“Being a librarian isn’t necessarily about knowing everything. It’s about being good at connecting.” Consequently, its Jay’s desire for interconnection that eventually led him to delve into cyborgs and assemblages, whose essence is all about the intersection of independence and connectivity.

On Cyborgs and Assemblages

As someone who is brand-new to the term “assemblage” (and has not yet read the 600+ page work of Gilles Deleuze and Félix Guattari) I had to ask Jay to help me out with a quick-n-dirty definition.

“Assemblages are not only how things connect within a system,” Jay explains, “but the arrangement of the connections.” Jay further explains that, not unlike in the human body, every part of the “assemblage is still autonomous, has its own meaning, but then it is also part of this larger [assemblage].” So an assemblage, then, is the “philosophical twin” to the cyborg, mapping on to a whole matter of ideas and constructs.

Jay’s first meaningful encounter in bridging the gap between cyborgs and philosophy was in a class during his undergraduate on “Anime and Society.” This is where Jay first watched the anime film Ghost in the Shell. Curiosity sparked as Jay observed the cyborgs and depictions of gender in the film, and this led him to his next connection, Donna Haraway’s The Cyborg Manifesto.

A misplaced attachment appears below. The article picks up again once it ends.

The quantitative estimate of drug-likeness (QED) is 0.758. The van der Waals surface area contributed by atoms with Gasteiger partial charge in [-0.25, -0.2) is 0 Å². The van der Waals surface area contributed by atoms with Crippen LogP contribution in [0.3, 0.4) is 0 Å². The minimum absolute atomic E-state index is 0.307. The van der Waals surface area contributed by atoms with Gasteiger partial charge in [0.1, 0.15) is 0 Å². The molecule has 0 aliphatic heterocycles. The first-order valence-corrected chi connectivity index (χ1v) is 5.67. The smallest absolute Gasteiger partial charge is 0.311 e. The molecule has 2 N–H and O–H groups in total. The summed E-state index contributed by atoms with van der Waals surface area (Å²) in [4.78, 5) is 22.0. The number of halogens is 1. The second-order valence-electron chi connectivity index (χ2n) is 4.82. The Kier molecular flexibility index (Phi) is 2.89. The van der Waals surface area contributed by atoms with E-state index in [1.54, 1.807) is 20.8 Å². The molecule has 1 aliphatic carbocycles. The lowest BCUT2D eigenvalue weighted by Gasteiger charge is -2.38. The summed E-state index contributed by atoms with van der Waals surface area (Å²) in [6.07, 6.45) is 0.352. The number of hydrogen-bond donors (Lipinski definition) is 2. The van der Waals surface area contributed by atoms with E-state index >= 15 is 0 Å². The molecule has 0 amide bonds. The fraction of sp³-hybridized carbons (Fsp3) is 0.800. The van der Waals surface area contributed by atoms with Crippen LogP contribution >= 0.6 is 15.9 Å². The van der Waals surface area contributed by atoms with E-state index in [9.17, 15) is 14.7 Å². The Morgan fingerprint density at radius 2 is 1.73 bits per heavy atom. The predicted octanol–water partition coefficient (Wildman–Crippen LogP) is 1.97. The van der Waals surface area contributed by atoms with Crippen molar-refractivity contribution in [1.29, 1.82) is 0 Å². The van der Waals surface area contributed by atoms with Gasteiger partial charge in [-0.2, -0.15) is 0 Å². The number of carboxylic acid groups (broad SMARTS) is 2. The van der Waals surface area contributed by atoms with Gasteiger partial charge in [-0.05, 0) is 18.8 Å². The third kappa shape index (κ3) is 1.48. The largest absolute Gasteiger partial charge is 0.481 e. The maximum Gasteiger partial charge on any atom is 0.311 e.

Jay first connected the terms cyborg and assemblage while taking a Feminist Theory course, and reading another book by Haraway, Staying with the Trouble: Making Kin in the Chthulucene. In the book, Haraway espouses the idea of “making kin” between disparate things rather than completely resolving complications (a central theme being the kin-making between Nature and Technology). She describes the possibilities of systematizing things in conflict in a way that maintains individuality, expressing that the tension between the things also creates meaning. It is in this work, as well as Haraway’s feminist-leaning A Cyborg Manifesto, that Jay became fascinated with the idea of putting things together without the need of erasing the boundaries.

“The cyborg is about affinity rather than identity,” Jay says.

On Science Fact vs. Science Fiction